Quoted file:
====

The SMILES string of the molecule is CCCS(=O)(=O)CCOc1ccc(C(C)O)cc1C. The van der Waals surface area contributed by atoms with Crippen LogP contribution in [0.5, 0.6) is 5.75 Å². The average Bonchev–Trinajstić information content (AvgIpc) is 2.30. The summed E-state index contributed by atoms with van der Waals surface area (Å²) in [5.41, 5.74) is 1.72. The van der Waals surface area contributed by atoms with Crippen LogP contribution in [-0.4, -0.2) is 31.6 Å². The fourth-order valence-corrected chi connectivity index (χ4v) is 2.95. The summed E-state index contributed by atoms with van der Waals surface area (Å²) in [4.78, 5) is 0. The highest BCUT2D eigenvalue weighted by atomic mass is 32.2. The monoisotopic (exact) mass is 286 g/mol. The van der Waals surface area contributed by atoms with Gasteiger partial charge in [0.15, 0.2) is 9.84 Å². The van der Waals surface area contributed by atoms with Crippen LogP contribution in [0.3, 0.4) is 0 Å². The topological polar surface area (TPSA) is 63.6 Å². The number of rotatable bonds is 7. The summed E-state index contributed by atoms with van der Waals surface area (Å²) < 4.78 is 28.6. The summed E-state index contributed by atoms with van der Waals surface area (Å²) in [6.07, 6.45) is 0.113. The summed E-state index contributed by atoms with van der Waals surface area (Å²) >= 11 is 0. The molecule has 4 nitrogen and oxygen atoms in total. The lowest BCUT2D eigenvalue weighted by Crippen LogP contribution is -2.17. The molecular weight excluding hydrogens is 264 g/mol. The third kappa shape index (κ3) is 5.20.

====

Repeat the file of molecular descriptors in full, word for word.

The SMILES string of the molecule is CCCS(=O)(=O)CCOc1ccc(C(C)O)cc1C. The van der Waals surface area contributed by atoms with Crippen LogP contribution in [0.5, 0.6) is 5.75 Å². The average Bonchev–Trinajstić information content (AvgIpc) is 2.30. The summed E-state index contributed by atoms with van der Waals surface area (Å²) in [5.41, 5.74) is 1.72. The van der Waals surface area contributed by atoms with Crippen LogP contribution in [-0.4, -0.2) is 31.6 Å². The fourth-order valence-corrected chi connectivity index (χ4v) is 2.95. The summed E-state index contributed by atoms with van der Waals surface area (Å²) in [4.78, 5) is 0. The highest BCUT2D eigenvalue weighted by atomic mass is 32.2. The monoisotopic (exact) mass is 286 g/mol. The van der Waals surface area contributed by atoms with Gasteiger partial charge in [0.15, 0.2) is 9.84 Å². The van der Waals surface area contributed by atoms with Crippen LogP contribution in [0.3, 0.4) is 0 Å². The topological polar surface area (TPSA) is 63.6 Å². The number of rotatable bonds is 7. The summed E-state index contributed by atoms with van der Waals surface area (Å²) < 4.78 is 28.6. The summed E-state index contributed by atoms with van der Waals surface area (Å²) in [6.07, 6.45) is 0.113. The summed E-state index contributed by atoms with van der Waals surface area (Å²) >= 11 is 0. The molecule has 4 nitrogen and oxygen atoms in total. The lowest BCUT2D eigenvalue weighted by Crippen LogP contribution is -2.17. The molecular weight excluding hydrogens is 264 g/mol. The third kappa shape index (κ3) is 5.20.